(BOURDY Cotes du Jura ROUGE) UPDATE: 2009 Bordeaux, House Bill 5034 and Consumer Rights Consumer advocacy groups vie for our attention on a daily basis - there are so many worthy causes to support in life that it's difficult to give credence to all of them. Here's a subject that, while unimportant in the scheme of world peace and famine, may/will affect your wine rights (not to mention your potential ability to receive the 2009 Bordeaux futures I will discuss below). For a broad swath of opinions, editorials and general blog (mis)information about this subject, please see the links below. Keep in mind, law is only pen on ink until someone enforces it or interprets it in a way that may or may not have been the impetus for the original legislation to begin with: http://www.winespectator.com/webfeature/show?id=42526 http://www.facebook.com/pages/STOPHR5034/114589208561336?v=wall http://bit.ly/alVXdr http://www.nbwa.org/news/press-release While still unclear, if this law passes, there's a serious risk that wine shipping across state lines will become illegal in more states than not. While few of us stop to consider something this trivial in the realm of other far more important daily activities, that's exactly what the wholesalers or those behind this bill hope for - apathy. While it appears far-fetched in 2010 that you would not be able to send wine across state lines (considering you can walk into any regular post office in France and they will help wrap your wine and send it anywhere in the country without a blink, social security number, signed confessional, proof of age statement or other), if you want to insure that your rights remain intact, it's time to write your congressman or, better yet, Obama - he's a wine fan just like the rest of us and he's also a fan of the Commerce Clause. So, as an impetus for discussion, does the Commerce Clause trump state's rights, vice versa or neither? Is this new potential legislation even a matter of the Commerce Clause? You may want to consider all of this when you're about to plunk down your hard-earned funds for a case of 2009 Latour. 2-3 years is a long time to wait for wine to be delivered - a lot can happen in that time and the world may not be the same place it was when you originally placed your order. It sure would be a long drive from NY to California to pick up your futures... While all do the above may be a lot of smoke and mirrors, it opens discussion on the basic nature of consumer rights versus those of the government and/or of large corporations. In a case like this, there is no right or wrong, but the topic acts as a leverage for discussion...which is still as American as apple pie. 2009 Bordeaux... As far as 2009 Bordeaux futures are concerned, I've been asked by a legion of you out there where to find the best prices/most reliable sources of delivery (as most of you know we only dabble slightly in Bordeaux futures and our prices tend to be very high). Usually, I direct you to several sources but this year the lowest prices and best track record for delivery appear to be on the west coast (which is odd, as the travel from Bordeaux is more expensive). As far as I can tell, two sources have the lowest prices, Wine Exchange in southern California and JJ Buckley in the Bay Area (although I'm sure Premier Cru will be in the same ballpark as well). I still recommend K & L, Wine Club in SF, Woodland Hills, Zachy's and several others for their superlative track record of delivery (which Wine Exchange has as well) but those sources that have chosen to act as their own agent have quietly revolutionized the en-premier game. In the past, most US retailers had to look for a middleman source in the US (like Kobrand, etc) - not anymore. In today's world, many retailers act as their own importers and you are the beneficiary with en-premier retail prices that are (most likely) even cheaper than in the UK or in France. I'm sure there are a bunch of other retailers that will be close to the model of pricing mentioned above but I can't imagine anyone being lower with a long track record of delivery (maybe Basins in DC or Calvert Woodley?). If nothing else, this new model will force others to follow suit and lower their prices (or get out of the game entirely). I wouldn't be surprised to see retail margins on 2009 Bordeaux futures in the US cut to 6-8%. So, no matter how high the Bordelaise price their 2009s, by cutting out a good portion of the "gras" (as they say in France) the US consumer is going to see the absolute lowest prices on Bordeaux futures possible. That deserves our applause. - Jon Rimmerman ***************************** Bourdy Dear Friends, Another gift from Jean-Francois Bourdy - a final allocation of the 2005 Cotes du Jura Rouge...at the original release price. I realize this oneiric wine may be polarizing for some but its ultra-natural/animal expression of Pinot Noir and site place is unique in the wine-world and, for me, unmatched under $20. For those of you on the quest for terroir, you've found your calling card in this wine and it also has the capacity and track record for ageing up to a century (no, I'm not kidding). Talk about looking after his best customers? If loyalty means anything in today's world, Jean-Francois Bourdy stands by those that have supported him. It's easy for people to piggy-back on a hot commodity (exactly what this wine has become in the wine-geek world - thanks to blogs and forum boards) but what about all of you that purchased the wine on blind faith? Eccentric, atypical, exotic, stone-faced and off-putting (in a good way), Bourdy's 2005 Cotes du Jura Rouge is probably the most blogged about wine we offered last year. With notoriety comes expansive and extended interest from around the world and we've been sold out of this wine since last year with no real hope of an additional allocation... ...enter Jean-Francois to the rescue this morning with the last of his 2005 - at the same tariff as last year (which is completely against the Jura business model which has automatic price increases across the board every January 1st). With that, here goes... (for the original long-winded expose' on this wine, please see the offer from last year below) 2005 Bourdy Cotes du Jura Rouge Thank you, Jon Rimmerman Garagiste Seattle, WA SOFR6298 ***************************** (original offer from last year): 2005 Dear Friends, Most of you know I am prone to what can be perceived as overzealous hyperbole (although not intentional) - even with that stigma there are certain wines I have to consciously pull back on the pen for fear of sounding too over the top - even though the wine may justify the excitement. This is one of those wines where I will try to be calm but (overzealous or not) the wine deserves as much praise as any vinous achievement in the world. I started hearing about this wine while it was still in barrel, long before our Bourdy/Blue Hill event took place - it is finally finished, safely in bottle where it will remain (in the luckiest of cellars) for the next 5-6 decades. The scary part? It is actually beautiful to drink on release as well, which is not the typical hallmark of this wine (it is usually downright unruly for the first 6-10 years after release). The 2005 ushers in a new era at Bourdy and he swung for the farthest fence he could see. If the La Grapperie "Adonis" was the most unique wine I tasted in France during my spring stay, what does that make this? It was the only wine I literally fell over in my chair after tasting - I wrote one word on my tasting sheet - "lifechanging". Well, lifechanging is not an actual word, I believe I meant "life changing" but you get the point. My first encounter with this wine was at a blind tasting in Paris where I had no idea what it was (I'm not afraid to admit when I'm stumped). My initial guess was 2005 Bonnes Mares but it was far too mineral drenched and perfumed for Bonnes Mares. There was something about the structure of the wine that kept bringing me back to upper Chambolle or possible Gevrey around Clos St. Jacques. I usually always go with my first gut instinct (in a blind tasting, as well as life) but there was something nagging at me - I knew the wine wasn't 100% Pinot Noir but it was too complete and beautifully textured to be a Jura wine...or was it? After an hour, my host had enough fun and removed the brown bag from the bottle. While those in attendance sat scratching their head in bewilderment - I honestly wasn't surprised. The wine already had so much hype on pre-release in the French sommelier circuit that is was bound to be a head-tuner. The wine was the 2005 Bourdy Cotes du Jura Rouge - the first wine made by the new methodology at Bourdy (strict biodynamic farming and natural winemaking according to a lunar schedule of gravity waning and waxing on the earth). The result is a loudspeaker for natural viticulture - a wine with Grand Cru aspirations and one of Europe's most storied histories behind it, unafraid to take the chance that natural winemaking has at its core. Leroy was a motivation here, if Lalou can do it with her Chambertin then why not Bourdy with his top red wine?. In the past, Bourdy adhered to natural methods but the 2005 was the first wine grown and vinified with the most intense organic principles possible and it shows in the acute freshness and incredible detail of the wine. The fact that this is the modern day reincarnation of the 1955 Rouge doesn't hurt either. Those of you that tasted (and smelled) the 1955 Cotes du Jura Rouge at Blue Hill last December will recall one of the more celestial wine experiences anyone will encounter. It was an unusual vintage, heavy in Poulsard (instead of dominated by Pinot Noir) and the 2005 follows the same blueprint with almost 30-40% Poulsard (plus 30% Pinot Noir and 20-30% Trousseau). Jean-Francois Bourdy claims (with a deadpan face) that the 2005 is the best red wine not only since the 1955 but since the 1911. I guess my opinion holds little weight in comparison to that statement. How do you describe this wine? It borders on transcendental for a wine this good for this price (unless you are in the Loire or Beaujolais). In truth, typical wine words do not do this rendition of the storied Cotes du Jura Rouge justice - Brilliant? Certainly. Profound? Absolutely. It is so deep in complex layers of medium-weight, filigreed soil, stone, fruit, spice and elegant extract that you almost forget you are drinking wine. Think 2005 Chambolle-Musigny (the above mentioned Bonnes Mares comes to mind) meets a feminine 2005 Descombes Cote du Brouilly VV - add the magic of the mountains, a dash of eccentricity (although toned way down in 2005), 50-100 year old vines... and 50-80 years of ageing potential and you will see why I am this enthused. Acid ball? No way, not in 2005 - this is the real deal cut from some of the the purest cool-toned fruit and terroir in Europe. If you are expecting sweet, ripe, round fruit, look elsewhere - if you crave the finest delicate old-world concoctions that challenge you on multiple levels (although still beautifully ripe, akin to 2005 Burgundy), this is your wine. With a history as long as the Grand Cru's of the Cote d'Or (with even longer ageing potential), one would think Bourdy could charge a bit more for this wine ($29.99? $39.99? $49.99) - whatever the motivation, the new release price hasn't changed in years. Instead of offering futures, they offer a bottom of the barrel price on the first release and the tariff quickly escalates from there (in a similar fashion to Bordeaux tranches but the difference is that the wine is ready to ship now - not in 2-3 years). The winery uses an old-school method of automatic price increases every 12 months on their library stock and the same percentage is applied to every wine - a new release enters the library 3-6 months after its initial offer (the 2005's initial offer has come and gone - it is already sold out at this tranche), so, this wine will be around $30 by the winter and go up from there. A slice of magic held within a bottle (I won't even bother saying "very highly recommended" - I think that's obvious). Drink now and over the next century. 2005 Caves Bourdy Cotes du Jura Rouge - SOLD OUT (this is the top red wine from the estate, akin to any of the legendary vintages from 1900-present)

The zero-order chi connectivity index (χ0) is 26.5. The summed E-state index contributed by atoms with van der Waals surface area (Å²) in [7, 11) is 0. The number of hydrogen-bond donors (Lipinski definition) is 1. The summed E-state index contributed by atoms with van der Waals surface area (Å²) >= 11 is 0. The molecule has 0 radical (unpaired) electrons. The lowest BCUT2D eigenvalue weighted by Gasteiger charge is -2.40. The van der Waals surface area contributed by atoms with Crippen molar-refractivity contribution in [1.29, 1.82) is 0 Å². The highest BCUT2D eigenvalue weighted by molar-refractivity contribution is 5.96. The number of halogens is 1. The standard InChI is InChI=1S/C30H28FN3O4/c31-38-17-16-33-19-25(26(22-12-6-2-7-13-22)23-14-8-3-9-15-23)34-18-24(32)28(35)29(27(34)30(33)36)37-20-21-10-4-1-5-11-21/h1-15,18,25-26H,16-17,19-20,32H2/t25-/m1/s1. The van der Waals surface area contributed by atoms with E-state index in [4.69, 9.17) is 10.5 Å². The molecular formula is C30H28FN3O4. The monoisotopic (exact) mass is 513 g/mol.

RJonWine.com

  • By Richard Jennings
    4/10/2010 (link) 93 points

    (Jean Bourdy Côtes du Jura Rouge) Medium red color with pale meniscus; brett, dried red fruit, mineral nose; complex, dried red fruit, brett, mineral, dried berry palate; medium-plus finish

Wine Definition

  • Vintage 2005
  • Type Red
  • Producer Jean Bourdy
  • Varietal Red Blend
  • Designation Rouge
  • Vineyard n/a
  • Country France
  • Region Jura
  • SubRegion n/a
  • Appellation Côtes du Jura

Community Holdings

  • Pending Delivery 34 (2%)
  • In Cellars 1,205 (73%)
  • Consumed 417 (25%)

Food Pairing

No food pairings available.

Who Likes This Wine

90% Like It  10 votes